ON Minimalism We decided we’d put our house on the market as soon as we got home from Hawaii, around May 15th. In anticipation of that I packed the basement up – books, movies, wrapping paper, art supplies, pictures . . . all gone. We weren’t any where near ready for the market when we got home. So I continued to pack – the bedrooms, the kitchen, the bathrooms and closets. Everything was gone through, donated, thrown away, and/or packed. Even the furniture. I sold the piano. I sold the beds. I got rid of the dressers. I got rid of the table. That was in June.
Since then we’ve eaten outside on the deck or the grass on paper plates. We’ve slept on mattresses on the floor. Our individual possessions (books, toys and clothes that aren’t packed) have been stored in plastic storage bins – one per person in the family. We’ve lived with two pots and no measuring cups.
We have lived the very essence of that minimalist lifestyle that’s so en vogue right now.
And I think it’s DUMB!
The most surprising to me has been my books. Those were the first things to be packed as I figured they would be the easiest to go without. WRONG! So many times in these past months I’ve needed to reference books that I know I own, but can’t because they’re packed away in boxes at Jena’s house. Not just one or two books either. Lots – probably dozens – over the summer – have come up in conversation or interest, and yet I can’t go find them to clarify what ever thought or point I have. GRRR!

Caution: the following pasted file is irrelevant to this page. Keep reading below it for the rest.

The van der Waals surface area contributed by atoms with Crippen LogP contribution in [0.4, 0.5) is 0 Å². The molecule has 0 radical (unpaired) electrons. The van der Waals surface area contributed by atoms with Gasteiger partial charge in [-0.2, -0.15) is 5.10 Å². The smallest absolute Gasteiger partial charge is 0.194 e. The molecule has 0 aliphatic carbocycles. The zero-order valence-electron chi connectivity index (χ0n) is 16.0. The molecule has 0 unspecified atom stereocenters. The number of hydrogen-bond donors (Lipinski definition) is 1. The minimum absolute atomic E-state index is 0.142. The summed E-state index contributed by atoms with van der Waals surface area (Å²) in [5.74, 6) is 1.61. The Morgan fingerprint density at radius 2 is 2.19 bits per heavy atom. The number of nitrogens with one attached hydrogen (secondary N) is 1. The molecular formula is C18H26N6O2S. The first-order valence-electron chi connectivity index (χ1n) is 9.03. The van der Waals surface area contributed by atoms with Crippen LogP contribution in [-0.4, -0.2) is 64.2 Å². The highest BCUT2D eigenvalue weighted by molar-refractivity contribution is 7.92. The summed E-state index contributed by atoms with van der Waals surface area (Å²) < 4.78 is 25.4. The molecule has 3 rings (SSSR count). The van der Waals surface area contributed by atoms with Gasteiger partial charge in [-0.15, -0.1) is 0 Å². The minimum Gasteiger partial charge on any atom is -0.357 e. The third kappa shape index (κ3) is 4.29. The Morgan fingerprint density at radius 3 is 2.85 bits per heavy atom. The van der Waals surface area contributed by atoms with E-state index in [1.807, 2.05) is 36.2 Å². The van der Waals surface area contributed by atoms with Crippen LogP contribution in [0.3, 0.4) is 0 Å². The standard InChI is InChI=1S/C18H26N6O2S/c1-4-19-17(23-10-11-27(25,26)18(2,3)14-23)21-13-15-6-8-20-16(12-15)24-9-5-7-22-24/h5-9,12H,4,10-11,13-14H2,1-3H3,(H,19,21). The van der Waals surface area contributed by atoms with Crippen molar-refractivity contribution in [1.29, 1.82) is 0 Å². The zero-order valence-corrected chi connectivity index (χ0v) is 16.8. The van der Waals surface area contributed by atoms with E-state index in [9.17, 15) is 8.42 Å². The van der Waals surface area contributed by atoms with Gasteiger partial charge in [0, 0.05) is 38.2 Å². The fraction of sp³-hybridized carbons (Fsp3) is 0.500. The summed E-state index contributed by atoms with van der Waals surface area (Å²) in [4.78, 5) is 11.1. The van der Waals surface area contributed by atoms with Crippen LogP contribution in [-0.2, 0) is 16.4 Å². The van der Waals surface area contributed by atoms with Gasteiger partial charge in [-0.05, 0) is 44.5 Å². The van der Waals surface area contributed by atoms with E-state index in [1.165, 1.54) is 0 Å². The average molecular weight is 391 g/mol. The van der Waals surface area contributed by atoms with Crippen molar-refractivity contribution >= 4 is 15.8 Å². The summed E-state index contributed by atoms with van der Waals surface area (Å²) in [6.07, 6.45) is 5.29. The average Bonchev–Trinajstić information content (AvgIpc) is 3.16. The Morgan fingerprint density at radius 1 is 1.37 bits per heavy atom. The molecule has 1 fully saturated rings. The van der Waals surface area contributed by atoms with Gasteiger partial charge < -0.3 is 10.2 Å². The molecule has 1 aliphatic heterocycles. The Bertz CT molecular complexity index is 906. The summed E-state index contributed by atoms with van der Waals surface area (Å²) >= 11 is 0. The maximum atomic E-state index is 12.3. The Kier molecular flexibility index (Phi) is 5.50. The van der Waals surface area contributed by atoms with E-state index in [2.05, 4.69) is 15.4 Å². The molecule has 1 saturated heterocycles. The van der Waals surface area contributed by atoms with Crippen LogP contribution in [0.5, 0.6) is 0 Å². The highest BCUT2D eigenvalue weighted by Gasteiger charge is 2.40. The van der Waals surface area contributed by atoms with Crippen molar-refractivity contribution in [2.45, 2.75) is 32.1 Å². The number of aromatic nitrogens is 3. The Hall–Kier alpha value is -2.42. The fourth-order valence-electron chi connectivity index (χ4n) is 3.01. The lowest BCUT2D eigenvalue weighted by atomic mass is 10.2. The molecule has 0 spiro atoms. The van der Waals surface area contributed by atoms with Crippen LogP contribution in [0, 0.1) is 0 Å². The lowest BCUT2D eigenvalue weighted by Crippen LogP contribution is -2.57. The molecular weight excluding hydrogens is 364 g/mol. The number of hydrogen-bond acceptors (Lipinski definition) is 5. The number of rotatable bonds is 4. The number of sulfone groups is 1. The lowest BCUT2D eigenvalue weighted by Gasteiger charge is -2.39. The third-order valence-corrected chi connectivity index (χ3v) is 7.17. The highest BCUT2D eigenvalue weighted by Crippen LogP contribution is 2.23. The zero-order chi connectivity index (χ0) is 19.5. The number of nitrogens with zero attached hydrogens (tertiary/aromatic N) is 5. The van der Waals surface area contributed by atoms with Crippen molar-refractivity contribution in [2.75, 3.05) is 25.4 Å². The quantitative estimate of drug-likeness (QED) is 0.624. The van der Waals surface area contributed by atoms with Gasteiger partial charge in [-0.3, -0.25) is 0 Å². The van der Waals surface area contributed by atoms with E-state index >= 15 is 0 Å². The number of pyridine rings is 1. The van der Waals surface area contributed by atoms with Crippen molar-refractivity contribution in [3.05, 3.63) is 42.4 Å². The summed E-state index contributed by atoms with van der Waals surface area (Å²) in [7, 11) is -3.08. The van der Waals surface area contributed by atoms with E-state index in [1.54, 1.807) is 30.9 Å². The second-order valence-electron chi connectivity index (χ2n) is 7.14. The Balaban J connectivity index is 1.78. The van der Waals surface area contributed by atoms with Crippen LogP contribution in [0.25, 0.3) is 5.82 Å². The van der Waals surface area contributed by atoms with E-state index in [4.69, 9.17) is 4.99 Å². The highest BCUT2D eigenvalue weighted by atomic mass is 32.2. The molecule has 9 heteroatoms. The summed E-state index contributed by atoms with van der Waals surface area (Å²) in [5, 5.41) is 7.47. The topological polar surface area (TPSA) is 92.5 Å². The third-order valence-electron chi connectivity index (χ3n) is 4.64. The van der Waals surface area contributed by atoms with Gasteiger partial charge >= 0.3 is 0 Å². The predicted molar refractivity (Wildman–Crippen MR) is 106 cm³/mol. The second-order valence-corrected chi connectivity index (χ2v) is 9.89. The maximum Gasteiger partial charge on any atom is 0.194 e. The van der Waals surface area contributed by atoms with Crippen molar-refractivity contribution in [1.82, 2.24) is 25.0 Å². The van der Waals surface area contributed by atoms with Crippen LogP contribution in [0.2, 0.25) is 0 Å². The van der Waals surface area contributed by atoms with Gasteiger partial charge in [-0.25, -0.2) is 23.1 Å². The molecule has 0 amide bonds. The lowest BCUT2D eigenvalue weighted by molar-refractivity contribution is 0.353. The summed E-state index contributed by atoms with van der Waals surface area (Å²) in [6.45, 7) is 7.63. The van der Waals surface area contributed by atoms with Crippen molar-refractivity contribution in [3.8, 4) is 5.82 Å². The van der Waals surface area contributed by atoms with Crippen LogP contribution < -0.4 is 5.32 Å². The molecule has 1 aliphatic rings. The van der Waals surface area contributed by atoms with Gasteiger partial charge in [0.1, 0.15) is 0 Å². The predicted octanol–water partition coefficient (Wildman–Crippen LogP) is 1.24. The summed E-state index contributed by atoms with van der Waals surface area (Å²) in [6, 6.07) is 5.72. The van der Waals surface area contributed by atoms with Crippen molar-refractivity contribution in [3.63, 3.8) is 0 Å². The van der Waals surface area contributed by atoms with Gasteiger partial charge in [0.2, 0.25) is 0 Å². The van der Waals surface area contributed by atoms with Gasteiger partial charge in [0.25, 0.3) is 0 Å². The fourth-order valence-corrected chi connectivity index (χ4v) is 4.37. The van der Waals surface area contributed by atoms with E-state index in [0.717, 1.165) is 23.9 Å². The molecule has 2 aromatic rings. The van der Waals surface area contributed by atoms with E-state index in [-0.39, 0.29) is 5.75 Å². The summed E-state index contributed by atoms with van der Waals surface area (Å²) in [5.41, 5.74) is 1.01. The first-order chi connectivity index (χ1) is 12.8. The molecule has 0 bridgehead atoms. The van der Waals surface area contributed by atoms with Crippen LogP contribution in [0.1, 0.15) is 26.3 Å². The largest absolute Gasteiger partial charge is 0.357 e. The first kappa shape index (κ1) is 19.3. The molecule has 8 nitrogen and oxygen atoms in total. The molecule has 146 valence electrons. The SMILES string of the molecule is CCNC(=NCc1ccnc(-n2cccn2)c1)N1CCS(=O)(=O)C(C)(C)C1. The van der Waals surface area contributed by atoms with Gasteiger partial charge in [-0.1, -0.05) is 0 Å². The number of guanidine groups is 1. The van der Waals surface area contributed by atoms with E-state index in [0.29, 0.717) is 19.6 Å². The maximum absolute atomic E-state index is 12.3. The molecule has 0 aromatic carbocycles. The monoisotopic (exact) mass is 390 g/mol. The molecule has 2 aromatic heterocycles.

And I’ve found that after all these months without a functioning kitchen, all I want to do is make a meal. A real meal. Maybe even a cake! I want to paint a picture (I put my art supplies at the cabin, and have brought a few back because it was too much). So – I’m calling the whole minimalist movement out. It’s dumb. It doesn’t work for a real family. And if you think it’s cool, you don’t know what you’re talking about.